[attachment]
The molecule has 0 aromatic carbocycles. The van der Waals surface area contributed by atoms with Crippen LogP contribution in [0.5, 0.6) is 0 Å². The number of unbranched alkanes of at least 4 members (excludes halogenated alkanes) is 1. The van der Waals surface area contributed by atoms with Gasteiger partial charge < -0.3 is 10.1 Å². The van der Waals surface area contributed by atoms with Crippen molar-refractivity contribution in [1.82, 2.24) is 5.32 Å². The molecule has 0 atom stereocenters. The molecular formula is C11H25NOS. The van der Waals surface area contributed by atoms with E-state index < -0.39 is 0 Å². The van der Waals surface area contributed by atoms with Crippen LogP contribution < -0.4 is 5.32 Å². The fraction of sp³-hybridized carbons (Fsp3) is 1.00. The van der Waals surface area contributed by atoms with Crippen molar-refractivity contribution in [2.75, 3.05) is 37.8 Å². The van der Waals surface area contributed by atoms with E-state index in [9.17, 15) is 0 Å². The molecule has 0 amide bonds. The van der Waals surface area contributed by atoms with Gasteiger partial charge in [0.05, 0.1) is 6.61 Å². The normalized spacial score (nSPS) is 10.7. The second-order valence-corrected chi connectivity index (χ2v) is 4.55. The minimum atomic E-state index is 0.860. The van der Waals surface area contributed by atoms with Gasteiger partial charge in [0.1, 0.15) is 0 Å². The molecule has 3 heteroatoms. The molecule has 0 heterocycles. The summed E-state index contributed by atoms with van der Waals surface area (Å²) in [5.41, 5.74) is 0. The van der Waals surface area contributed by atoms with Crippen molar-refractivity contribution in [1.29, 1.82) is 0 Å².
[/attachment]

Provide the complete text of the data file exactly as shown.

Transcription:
The molecule has 0 aromatic carbocycles. The van der Waals surface area contributed by atoms with Crippen LogP contribution in [0.5, 0.6) is 0 Å². The number of unbranched alkanes of at least 4 members (excludes halogenated alkanes) is 1. The van der Waals surface area contributed by atoms with Gasteiger partial charge < -0.3 is 10.1 Å². The van der Waals surface area contributed by atoms with Crippen molar-refractivity contribution in [1.82, 2.24) is 5.32 Å². The molecule has 0 atom stereocenters. The molecular formula is C11H25NOS. The van der Waals surface area contributed by atoms with E-state index < -0.39 is 0 Å². The van der Waals surface area contributed by atoms with Crippen LogP contribution < -0.4 is 5.32 Å². The fraction of sp³-hybridized carbons (Fsp3) is 1.00. The van der Waals surface area contributed by atoms with Crippen molar-refractivity contribution in [2.75, 3.05) is 37.8 Å². The van der Waals surface area contributed by atoms with E-state index in [9.17, 15) is 0 Å². The molecule has 0 amide bonds. The van der Waals surface area contributed by atoms with Gasteiger partial charge in [0.05, 0.1) is 6.61 Å². The normalized spacial score (nSPS) is 10.7. The second-order valence-corrected chi connectivity index (χ2v) is 4.55. The minimum atomic E-state index is 0.860. The van der Waals surface area contributed by atoms with Gasteiger partial charge in [0.1, 0.15) is 0 Å². The molecule has 3 heteroatoms. The molecule has 0 heterocycles. The summed E-state index contributed by atoms with van der Waals surface area (Å²) in [5.41, 5.74) is 0. The van der Waals surface area contributed by atoms with Crippen molar-refractivity contribution in [1.29, 1.82) is 0 Å².